Peru The Global Leader In Dollar Counterfeiting
Peru became more attractive to counterfeiters as Washington's decade-long Plan Colombia program tightened the screws not just on drug traffickers in that neighboring Andean nation but other criminals as well, he speculated.
Counterfeiting in Peru, meanwhile, got better.
"It's much more profitable than cocaine," said a top investigator on Portocarrero's team, noting another of Peru's illegal exports.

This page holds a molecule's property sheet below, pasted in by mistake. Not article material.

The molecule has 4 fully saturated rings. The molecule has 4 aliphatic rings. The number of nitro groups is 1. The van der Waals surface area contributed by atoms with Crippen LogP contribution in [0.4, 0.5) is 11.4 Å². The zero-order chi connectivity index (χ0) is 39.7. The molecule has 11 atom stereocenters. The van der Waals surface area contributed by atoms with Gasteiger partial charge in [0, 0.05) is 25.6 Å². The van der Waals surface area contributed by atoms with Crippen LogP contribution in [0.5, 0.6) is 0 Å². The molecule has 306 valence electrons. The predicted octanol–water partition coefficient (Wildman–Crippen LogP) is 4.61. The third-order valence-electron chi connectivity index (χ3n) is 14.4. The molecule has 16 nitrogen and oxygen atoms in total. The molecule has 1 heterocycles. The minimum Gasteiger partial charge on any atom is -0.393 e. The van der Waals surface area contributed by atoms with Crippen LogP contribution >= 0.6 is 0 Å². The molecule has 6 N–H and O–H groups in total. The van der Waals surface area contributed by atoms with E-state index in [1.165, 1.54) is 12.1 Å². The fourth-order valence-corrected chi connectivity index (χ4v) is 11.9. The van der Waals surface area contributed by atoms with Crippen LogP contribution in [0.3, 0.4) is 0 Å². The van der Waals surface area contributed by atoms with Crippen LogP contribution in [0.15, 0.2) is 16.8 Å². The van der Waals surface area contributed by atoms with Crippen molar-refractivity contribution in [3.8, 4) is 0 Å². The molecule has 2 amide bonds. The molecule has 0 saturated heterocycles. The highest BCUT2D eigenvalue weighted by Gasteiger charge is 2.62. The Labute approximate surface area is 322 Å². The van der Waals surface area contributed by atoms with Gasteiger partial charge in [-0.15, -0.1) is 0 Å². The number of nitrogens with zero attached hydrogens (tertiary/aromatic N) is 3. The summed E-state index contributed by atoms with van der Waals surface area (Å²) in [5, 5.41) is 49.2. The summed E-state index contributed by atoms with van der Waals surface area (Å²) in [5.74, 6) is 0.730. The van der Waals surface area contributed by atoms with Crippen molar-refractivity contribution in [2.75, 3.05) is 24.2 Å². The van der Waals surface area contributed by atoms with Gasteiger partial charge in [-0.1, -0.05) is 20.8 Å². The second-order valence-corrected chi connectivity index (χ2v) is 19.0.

U.N. crop estimates suggest Peru has also overtaken Colombia as the world's leading cocaine producer. But the investigator, who spoke on condition of anonymity for security reasons, said counterfeiting is a better business since cocaine production has much higher overhead and transport and processing are far more complicated. Criminal penalties tend to be much higher as well.Counterfeiters earn up to $20,000 in real currency for every $100,000 in false bills they produce after expenses, the investigator said. He described the process: First, design: Software such as Corel Draw or Microsoft Office is used. Then comes photolithography, the etching of metal plates, offset printing and finishing. Finishing is next: A sheet of bills is lightly coated with varnish. Individual bills, typically 12, are then cut from the sheet. Security strips are inserted with needles and affixed with glue applied with medical syringes. (Hold a $20 bill up to the light and you can see a strip with "USA TWENTY" printed repeatedly across it). The bills now pass through what counterfeiters call an "enmalladora," or netting machine: Two rollers covered with coarse fabric to give them a rough texture. The last step: Sand down the bills with fine sandpaper. "It takes four or five days to make $300,000" in counterfeit notes, the investigator said. Well-crafted bills are easily introduced into circulation in the United States in retail stores, where clerks are less vigilant, the Secret Service agent said. Only $100 bills get shipped by counterfeiters to the United States, while $10s and $20s are sent to Peru's neighbors, Portocarrero said. Demand is particularly great in Argentina and Venezuela because currency controls make the dollar so coveted and they mostly circulate on the black market.
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